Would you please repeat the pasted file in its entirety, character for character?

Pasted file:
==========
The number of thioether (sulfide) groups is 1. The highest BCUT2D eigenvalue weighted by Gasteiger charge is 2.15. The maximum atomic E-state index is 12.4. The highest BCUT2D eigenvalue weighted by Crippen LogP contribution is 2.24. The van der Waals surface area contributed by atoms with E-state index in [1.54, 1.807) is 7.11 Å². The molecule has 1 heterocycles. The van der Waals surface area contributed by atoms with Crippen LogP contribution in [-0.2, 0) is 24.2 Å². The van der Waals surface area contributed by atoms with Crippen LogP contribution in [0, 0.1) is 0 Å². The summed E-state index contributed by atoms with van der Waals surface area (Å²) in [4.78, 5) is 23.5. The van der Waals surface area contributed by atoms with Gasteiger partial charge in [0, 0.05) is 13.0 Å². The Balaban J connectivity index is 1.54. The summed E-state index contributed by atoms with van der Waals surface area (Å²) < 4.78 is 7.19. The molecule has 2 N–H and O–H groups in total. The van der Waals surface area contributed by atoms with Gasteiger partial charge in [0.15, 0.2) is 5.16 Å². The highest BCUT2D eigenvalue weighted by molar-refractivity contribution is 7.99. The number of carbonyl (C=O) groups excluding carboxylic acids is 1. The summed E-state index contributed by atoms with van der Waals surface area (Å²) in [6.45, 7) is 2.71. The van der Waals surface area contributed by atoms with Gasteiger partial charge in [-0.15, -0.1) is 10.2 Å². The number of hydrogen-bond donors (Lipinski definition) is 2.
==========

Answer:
The number of thioether (sulfide) groups is 1. The highest BCUT2D eigenvalue weighted by Gasteiger charge is 2.15. The maximum atomic E-state index is 12.4. The highest BCUT2D eigenvalue weighted by Crippen LogP contribution is 2.24. The van der Waals surface area contributed by atoms with E-state index in [1.54, 1.807) is 7.11 Å². The molecule has 1 heterocycles. The van der Waals surface area contributed by atoms with Crippen LogP contribution in [-0.2, 0) is 24.2 Å². The van der Waals surface area contributed by atoms with Crippen LogP contribution in [0, 0.1) is 0 Å². The summed E-state index contributed by atoms with van der Waals surface area (Å²) in [4.78, 5) is 23.5. The van der Waals surface area contributed by atoms with Gasteiger partial charge in [0, 0.05) is 13.0 Å². The Balaban J connectivity index is 1.54. The summed E-state index contributed by atoms with van der Waals surface area (Å²) < 4.78 is 7.19. The molecule has 2 N–H and O–H groups in total. The van der Waals surface area contributed by atoms with Gasteiger partial charge in [0.15, 0.2) is 5.16 Å². The highest BCUT2D eigenvalue weighted by molar-refractivity contribution is 7.99. The number of carbonyl (C=O) groups excluding carboxylic acids is 1. The summed E-state index contributed by atoms with van der Waals surface area (Å²) in [6.45, 7) is 2.71. The van der Waals surface area contributed by atoms with Gasteiger partial charge in [-0.15, -0.1) is 10.2 Å². The number of hydrogen-bond donors (Lipinski definition) is 2.